US Mint Markets Dollar Coins, Consumers Say No


The U.S. Mint is spending about $12 million in a four-city pilot program in an attempt to dissuade consumers away from their convictions that dollar coins are superior to paper bills. The pros and cons of $1 coins have been debated for years. The first round knockout always goes to the untouched champ, Mr. Paper Note. The bruised coin then pines away within government storage until its next mandated match.

In a cruel twist of fate, the dollar coin has just a few things going for it — coin collectors who find it unique, its production savings, and a government that continually throws money its way. The latter is despite foreknowledge the coin will always drop to the canvas hard as long as the $1 bill is pumped up by adoring consumer fans who use it every day.

$1 Bill versus $1 Coin: Which is the Winner Today?

$1 Bill and Coin Fun Facts
It takes 56 $1 coins to equal 1 pound (lb), or 455 $1 bills.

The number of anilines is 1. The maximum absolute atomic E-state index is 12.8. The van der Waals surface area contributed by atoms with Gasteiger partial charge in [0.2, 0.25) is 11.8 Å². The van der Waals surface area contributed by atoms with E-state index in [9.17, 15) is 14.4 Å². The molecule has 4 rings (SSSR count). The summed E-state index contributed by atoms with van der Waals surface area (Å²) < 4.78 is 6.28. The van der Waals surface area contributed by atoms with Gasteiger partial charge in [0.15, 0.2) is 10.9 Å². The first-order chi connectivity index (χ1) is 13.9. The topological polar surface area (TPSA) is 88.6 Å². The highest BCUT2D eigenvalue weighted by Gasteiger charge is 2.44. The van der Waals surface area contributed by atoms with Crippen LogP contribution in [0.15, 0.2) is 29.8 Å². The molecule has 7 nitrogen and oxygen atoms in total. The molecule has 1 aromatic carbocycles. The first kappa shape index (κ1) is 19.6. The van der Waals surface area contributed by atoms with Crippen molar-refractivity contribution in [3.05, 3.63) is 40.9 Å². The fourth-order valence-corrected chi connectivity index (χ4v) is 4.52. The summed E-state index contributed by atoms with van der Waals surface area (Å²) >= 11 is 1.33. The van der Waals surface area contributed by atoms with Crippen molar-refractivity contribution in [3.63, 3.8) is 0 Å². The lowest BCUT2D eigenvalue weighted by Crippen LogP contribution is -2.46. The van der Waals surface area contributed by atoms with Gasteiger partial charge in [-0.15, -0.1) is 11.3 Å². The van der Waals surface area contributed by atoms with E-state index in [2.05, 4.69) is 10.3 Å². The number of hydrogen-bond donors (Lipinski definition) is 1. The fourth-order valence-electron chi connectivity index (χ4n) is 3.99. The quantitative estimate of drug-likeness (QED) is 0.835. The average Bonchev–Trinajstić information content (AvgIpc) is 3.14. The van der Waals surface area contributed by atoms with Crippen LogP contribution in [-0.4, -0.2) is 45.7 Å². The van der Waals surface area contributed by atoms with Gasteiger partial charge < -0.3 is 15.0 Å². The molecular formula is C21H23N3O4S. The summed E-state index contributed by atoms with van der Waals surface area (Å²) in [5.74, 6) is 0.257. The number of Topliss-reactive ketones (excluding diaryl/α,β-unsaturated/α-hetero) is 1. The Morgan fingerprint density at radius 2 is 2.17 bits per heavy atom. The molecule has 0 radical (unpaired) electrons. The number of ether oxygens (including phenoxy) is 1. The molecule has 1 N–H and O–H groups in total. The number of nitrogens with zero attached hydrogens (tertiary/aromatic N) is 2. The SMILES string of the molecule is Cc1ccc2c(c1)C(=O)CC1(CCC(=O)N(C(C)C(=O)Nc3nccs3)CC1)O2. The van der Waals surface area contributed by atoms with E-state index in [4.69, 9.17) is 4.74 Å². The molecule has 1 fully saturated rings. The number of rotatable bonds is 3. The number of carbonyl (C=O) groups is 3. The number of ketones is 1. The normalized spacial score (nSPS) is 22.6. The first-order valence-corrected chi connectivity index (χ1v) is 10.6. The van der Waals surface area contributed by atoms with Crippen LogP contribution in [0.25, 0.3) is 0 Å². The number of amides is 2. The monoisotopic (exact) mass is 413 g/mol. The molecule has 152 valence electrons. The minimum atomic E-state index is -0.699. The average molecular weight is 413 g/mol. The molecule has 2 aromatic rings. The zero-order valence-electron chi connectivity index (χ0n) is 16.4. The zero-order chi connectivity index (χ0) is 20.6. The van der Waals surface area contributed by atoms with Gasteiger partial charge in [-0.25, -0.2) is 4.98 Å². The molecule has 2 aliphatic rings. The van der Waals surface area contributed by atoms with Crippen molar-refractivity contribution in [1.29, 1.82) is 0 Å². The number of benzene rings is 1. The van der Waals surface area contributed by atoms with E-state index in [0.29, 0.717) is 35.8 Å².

$1 coins are much HEAVIER for consumers and businesses.
Paper money is composed of 25% linen and 75% cotton. $1 coins are made mostly of manganese-brass (88.5%) and copper (6%).
Paper money can be folded and shaped to fit nearly anywhere. It’s CONVENIENT.
A stack of dollar bills one mile high would contain over 14.5 million notes. It would take 804,672 dollar coins to reach a mile.
$1 bills are LESS BULKY.
The BEP produced 4.147 billion $1 notes in FY 2007. The United States Mint produced 0.941 billion $1 coins in 2007.
$1 bills are USED DAILY in transactions. Where are all those $1 coins?
It costs ~16 cents to make $1 coins, and each has a life span of about 30 years. It costs ~ 6.2 cents to make $1 bills, and they have a life span of about 21 months.